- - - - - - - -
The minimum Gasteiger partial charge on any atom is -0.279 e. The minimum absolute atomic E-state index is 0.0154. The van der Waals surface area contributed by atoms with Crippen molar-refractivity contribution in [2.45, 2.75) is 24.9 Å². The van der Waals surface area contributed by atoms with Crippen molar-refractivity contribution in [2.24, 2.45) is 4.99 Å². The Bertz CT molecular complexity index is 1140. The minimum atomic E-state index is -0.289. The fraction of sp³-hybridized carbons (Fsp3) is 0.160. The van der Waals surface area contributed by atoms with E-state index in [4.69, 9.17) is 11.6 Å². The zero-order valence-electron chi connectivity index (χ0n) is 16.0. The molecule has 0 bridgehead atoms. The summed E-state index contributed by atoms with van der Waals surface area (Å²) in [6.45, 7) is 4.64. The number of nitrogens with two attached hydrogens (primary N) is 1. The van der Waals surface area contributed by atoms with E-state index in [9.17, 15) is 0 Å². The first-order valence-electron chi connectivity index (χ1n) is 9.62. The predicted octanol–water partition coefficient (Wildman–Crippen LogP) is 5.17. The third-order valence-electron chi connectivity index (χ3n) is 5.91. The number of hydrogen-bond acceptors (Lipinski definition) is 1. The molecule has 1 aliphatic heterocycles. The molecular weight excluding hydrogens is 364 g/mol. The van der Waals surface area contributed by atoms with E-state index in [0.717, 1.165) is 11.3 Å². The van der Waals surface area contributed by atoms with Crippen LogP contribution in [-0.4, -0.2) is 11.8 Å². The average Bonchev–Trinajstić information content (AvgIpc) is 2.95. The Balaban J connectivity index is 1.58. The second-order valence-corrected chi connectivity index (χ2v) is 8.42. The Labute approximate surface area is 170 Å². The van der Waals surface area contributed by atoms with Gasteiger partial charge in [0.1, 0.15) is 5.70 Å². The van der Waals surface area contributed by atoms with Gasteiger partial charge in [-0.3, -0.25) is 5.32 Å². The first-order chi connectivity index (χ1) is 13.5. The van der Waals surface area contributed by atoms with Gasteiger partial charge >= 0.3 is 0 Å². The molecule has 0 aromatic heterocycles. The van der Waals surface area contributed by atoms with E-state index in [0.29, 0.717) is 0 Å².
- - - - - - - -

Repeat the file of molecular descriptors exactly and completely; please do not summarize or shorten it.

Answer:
The minimum Gasteiger partial charge on any atom is -0.279 e. The minimum absolute atomic E-state index is 0.0154. The van der Waals surface area contributed by atoms with Crippen molar-refractivity contribution in [2.45, 2.75) is 24.9 Å². The van der Waals surface area contributed by atoms with Crippen molar-refractivity contribution in [2.24, 2.45) is 4.99 Å². The Bertz CT molecular complexity index is 1140. The minimum atomic E-state index is -0.289. The fraction of sp³-hybridized carbons (Fsp3) is 0.160. The van der Waals surface area contributed by atoms with E-state index in [4.69, 9.17) is 11.6 Å². The zero-order valence-electron chi connectivity index (χ0n) is 16.0. The molecule has 0 bridgehead atoms. The summed E-state index contributed by atoms with van der Waals surface area (Å²) in [6.45, 7) is 4.64. The number of nitrogens with two attached hydrogens (primary N) is 1. The van der Waals surface area contributed by atoms with E-state index in [9.17, 15) is 0 Å². The first-order valence-electron chi connectivity index (χ1n) is 9.62. The predicted octanol–water partition coefficient (Wildman–Crippen LogP) is 5.17. The third-order valence-electron chi connectivity index (χ3n) is 5.91. The number of hydrogen-bond acceptors (Lipinski definition) is 1. The molecule has 1 aliphatic heterocycles. The molecular weight excluding hydrogens is 364 g/mol. The van der Waals surface area contributed by atoms with E-state index in [0.717, 1.165) is 11.3 Å². The van der Waals surface area contributed by atoms with Crippen LogP contribution in [-0.4, -0.2) is 11.8 Å². The average Bonchev–Trinajstić information content (AvgIpc) is 2.95. The Balaban J connectivity index is 1.58. The second-order valence-corrected chi connectivity index (χ2v) is 8.42. The Labute approximate surface area is 170 Å². The van der Waals surface area contributed by atoms with Gasteiger partial charge in [0.1, 0.15) is 5.70 Å². The van der Waals surface area contributed by atoms with Gasteiger partial charge in [-0.3, -0.25) is 5.32 Å². The first-order chi connectivity index (χ1) is 13.5. The van der Waals surface area contributed by atoms with Gasteiger partial charge >= 0.3 is 0 Å². The molecule has 0 aromatic heterocycles. The van der Waals surface area contributed by atoms with E-state index in [0.29, 0.717) is 0 Å².